What if we could show our soul to the world, without judgment?
What if there was no such thing as an eraser editing our writing, or a delete button stealing our stream of consciousness? Instead of hiding behind the page, what if we knew what character wasn’t?
Maybe character isn’t the old adage of who we are when nobody is looking, but rather who we are in the heat of it. The heat of the body lying next to you, or the heat of raging passionate anger, the heat of excitement and fear and deep love.
Character is feeling in the moment.
When did we learn that who we are when people are looking isn’t good enough? It is good enough. It always has been. Anything pouring and pumping from the bleeding depths of our hearts is real, and good enough. We are human and we forget, or maybe we never knew, that to be human means to be outrageously ourselves.
It means letting our voices be heard, because we all have the same throat and voice box and ears, at once identical and completely unique. To be human means to roll with the punches and whatever manifestation of ourselves is showing that day is who we get to work with, work on and love.
It means to love so deep that we are ashamed of how much we love someone. What—ashamed!?
And then to realize there is no shame in love. Wherever we picked that up along the way, today’s work is to be open to the gorgeous vulnerability that comes with loving so deep. That’s why we are here anyway—to love. Love like our lives depend on it, because really, they do.
There is no such thing as loving something too much.
Let’s let character be who we are when the whole world is watching, when our lover is watching, when our kids are watching. Unabashedly excrutiatingly, take-me-or-leave-me.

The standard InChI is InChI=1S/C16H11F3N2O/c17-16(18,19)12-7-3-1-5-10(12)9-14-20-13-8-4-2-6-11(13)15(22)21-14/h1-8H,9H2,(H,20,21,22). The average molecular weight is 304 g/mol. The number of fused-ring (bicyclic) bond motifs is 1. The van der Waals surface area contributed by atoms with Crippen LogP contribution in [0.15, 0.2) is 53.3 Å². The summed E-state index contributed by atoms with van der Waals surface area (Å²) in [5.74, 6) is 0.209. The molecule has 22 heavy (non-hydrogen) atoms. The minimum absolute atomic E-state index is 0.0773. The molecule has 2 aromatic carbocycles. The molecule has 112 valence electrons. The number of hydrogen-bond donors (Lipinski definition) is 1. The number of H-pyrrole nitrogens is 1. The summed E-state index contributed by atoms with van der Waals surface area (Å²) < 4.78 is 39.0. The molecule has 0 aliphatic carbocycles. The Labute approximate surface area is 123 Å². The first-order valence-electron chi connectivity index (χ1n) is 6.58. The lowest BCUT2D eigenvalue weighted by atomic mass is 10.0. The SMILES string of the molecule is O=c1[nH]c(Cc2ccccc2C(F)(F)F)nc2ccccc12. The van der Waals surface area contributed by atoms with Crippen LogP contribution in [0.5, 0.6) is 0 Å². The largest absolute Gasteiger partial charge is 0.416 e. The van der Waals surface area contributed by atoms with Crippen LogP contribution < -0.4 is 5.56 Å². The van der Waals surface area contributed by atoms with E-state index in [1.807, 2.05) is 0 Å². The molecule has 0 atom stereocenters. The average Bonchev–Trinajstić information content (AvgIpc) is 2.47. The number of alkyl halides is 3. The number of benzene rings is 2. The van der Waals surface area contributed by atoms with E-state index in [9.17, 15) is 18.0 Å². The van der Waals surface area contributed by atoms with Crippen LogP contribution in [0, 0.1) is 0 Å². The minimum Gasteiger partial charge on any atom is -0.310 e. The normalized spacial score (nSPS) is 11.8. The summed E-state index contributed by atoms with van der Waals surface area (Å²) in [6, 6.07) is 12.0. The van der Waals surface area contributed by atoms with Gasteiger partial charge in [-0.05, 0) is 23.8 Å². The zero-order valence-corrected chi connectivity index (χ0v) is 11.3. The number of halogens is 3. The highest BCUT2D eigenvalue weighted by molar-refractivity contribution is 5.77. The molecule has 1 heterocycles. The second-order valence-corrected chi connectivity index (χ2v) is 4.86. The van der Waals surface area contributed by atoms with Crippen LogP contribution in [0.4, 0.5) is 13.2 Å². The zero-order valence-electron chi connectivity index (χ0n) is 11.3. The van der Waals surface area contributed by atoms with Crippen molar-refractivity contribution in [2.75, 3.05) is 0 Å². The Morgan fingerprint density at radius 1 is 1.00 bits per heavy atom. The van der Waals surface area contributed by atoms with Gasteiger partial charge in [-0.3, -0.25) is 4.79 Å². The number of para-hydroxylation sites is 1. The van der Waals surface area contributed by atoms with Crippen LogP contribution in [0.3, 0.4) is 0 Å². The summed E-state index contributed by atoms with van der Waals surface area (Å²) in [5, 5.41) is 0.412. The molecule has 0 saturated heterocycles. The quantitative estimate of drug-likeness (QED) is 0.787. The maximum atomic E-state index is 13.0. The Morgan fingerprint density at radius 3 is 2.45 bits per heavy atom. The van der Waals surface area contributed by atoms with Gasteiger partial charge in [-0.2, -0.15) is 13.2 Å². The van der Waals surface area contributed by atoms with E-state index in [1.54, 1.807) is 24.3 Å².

Oh, but I hope the choice is to take me because I have so much to offer if you hold my space and show me how to live, and how to love. But if not, that’s okay too because I know I could live alone in any given city in any given lifetime, knowing I am made of stardust and that fact alone tells me I am relevant, even if nobody else can.
Every day I wake up, own up, fuck up and give it up to the utter beauty that is around me.
I see my daughter at the glorious age of three and feign indifference when, testing the waters of control, she tells me she doesn’t like me and refuses to swap kisses with me. I pretend to be hurt, but really I am more amazed at her uncanny ability to never ever shield.
In teaching yoga I talk about unshielding the heart, uncloaking the spirit and undressing the soul. I say it every time I need to hear it said to me, which is terrifyingly frequent. It is in those flickers of total and complete awakeness and aliveness that I feel most free.
Free and alive like in Italy with my love of just 6 months when in the crisp fresh, albeit fuzzy, morning air or after a wild night, I would open the screenless windows wide and scream, topless, “ciao tutti!!”
Like in the nightclubs we went to where we could dress like Europeans and dine late and drink—so much details of the night, or the year, melded together into one unending evening where we had the best times with people whose names we will never remember.
Or maybe we never even knew. That wildness. That freedom. It is still here.